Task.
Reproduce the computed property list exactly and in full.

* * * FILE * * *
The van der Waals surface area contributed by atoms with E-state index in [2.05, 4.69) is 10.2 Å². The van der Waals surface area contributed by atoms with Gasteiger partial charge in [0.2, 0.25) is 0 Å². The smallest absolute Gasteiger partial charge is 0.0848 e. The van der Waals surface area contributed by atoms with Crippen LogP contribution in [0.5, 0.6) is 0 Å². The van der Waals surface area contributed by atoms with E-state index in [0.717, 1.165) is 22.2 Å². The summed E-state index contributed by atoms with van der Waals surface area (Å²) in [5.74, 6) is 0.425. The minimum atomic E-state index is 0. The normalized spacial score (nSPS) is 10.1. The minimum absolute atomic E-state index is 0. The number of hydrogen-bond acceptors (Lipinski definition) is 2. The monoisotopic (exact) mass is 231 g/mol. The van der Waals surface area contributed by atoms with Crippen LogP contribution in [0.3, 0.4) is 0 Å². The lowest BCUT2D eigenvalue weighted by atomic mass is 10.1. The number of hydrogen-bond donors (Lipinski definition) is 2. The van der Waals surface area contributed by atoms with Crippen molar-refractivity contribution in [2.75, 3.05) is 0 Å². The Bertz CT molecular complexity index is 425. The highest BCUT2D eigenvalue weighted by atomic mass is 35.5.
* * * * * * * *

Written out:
The van der Waals surface area contributed by atoms with E-state index in [2.05, 4.69) is 10.2 Å². The van der Waals surface area contributed by atoms with Gasteiger partial charge in [0.2, 0.25) is 0 Å². The smallest absolute Gasteiger partial charge is 0.0848 e. The van der Waals surface area contributed by atoms with Crippen LogP contribution in [0.5, 0.6) is 0 Å². The van der Waals surface area contributed by atoms with E-state index in [0.717, 1.165) is 22.2 Å². The summed E-state index contributed by atoms with van der Waals surface area (Å²) in [5.74, 6) is 0.425. The minimum atomic E-state index is 0. The normalized spacial score (nSPS) is 10.1. The minimum absolute atomic E-state index is 0. The number of hydrogen-bond acceptors (Lipinski definition) is 2. The monoisotopic (exact) mass is 231 g/mol. The van der Waals surface area contributed by atoms with Crippen LogP contribution in [0.3, 0.4) is 0 Å². The lowest BCUT2D eigenvalue weighted by atomic mass is 10.1. The number of hydrogen-bond donors (Lipinski definition) is 2. The van der Waals surface area contributed by atoms with Crippen molar-refractivity contribution in [2.75, 3.05) is 0 Å². The Bertz CT molecular complexity index is 425. The highest BCUT2D eigenvalue weighted by atomic mass is 35.5.